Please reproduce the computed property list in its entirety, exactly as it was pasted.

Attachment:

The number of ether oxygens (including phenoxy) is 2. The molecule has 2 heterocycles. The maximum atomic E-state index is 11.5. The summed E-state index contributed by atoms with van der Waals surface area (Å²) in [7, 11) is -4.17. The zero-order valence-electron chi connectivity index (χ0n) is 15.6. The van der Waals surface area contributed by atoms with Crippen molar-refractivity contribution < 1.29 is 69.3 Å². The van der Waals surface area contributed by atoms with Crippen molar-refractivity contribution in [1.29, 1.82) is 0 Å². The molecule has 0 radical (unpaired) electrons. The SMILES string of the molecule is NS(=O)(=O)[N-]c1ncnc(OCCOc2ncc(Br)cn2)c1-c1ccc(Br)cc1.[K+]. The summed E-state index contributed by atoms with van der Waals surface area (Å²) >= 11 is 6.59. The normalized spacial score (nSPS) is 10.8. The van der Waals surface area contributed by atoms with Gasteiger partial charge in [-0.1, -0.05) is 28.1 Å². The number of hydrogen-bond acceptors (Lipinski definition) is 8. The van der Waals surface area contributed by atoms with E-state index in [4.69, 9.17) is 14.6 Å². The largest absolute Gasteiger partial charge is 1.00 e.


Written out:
The number of ether oxygens (including phenoxy) is 2. The molecule has 2 heterocycles. The maximum atomic E-state index is 11.5. The summed E-state index contributed by atoms with van der Waals surface area (Å²) in [7, 11) is -4.17. The zero-order valence-electron chi connectivity index (χ0n) is 15.6. The van der Waals surface area contributed by atoms with Crippen molar-refractivity contribution < 1.29 is 69.3 Å². The van der Waals surface area contributed by atoms with Crippen molar-refractivity contribution in [1.29, 1.82) is 0 Å². The molecule has 0 radical (unpaired) electrons. The SMILES string of the molecule is NS(=O)(=O)[N-]c1ncnc(OCCOc2ncc(Br)cn2)c1-c1ccc(Br)cc1.[K+]. The summed E-state index contributed by atoms with van der Waals surface area (Å²) >= 11 is 6.59. The normalized spacial score (nSPS) is 10.8. The van der Waals surface area contributed by atoms with Gasteiger partial charge in [-0.1, -0.05) is 28.1 Å². The number of hydrogen-bond acceptors (Lipinski definition) is 8. The van der Waals surface area contributed by atoms with E-state index in [4.69, 9.17) is 14.6 Å². The largest absolute Gasteiger partial charge is 1.00 e.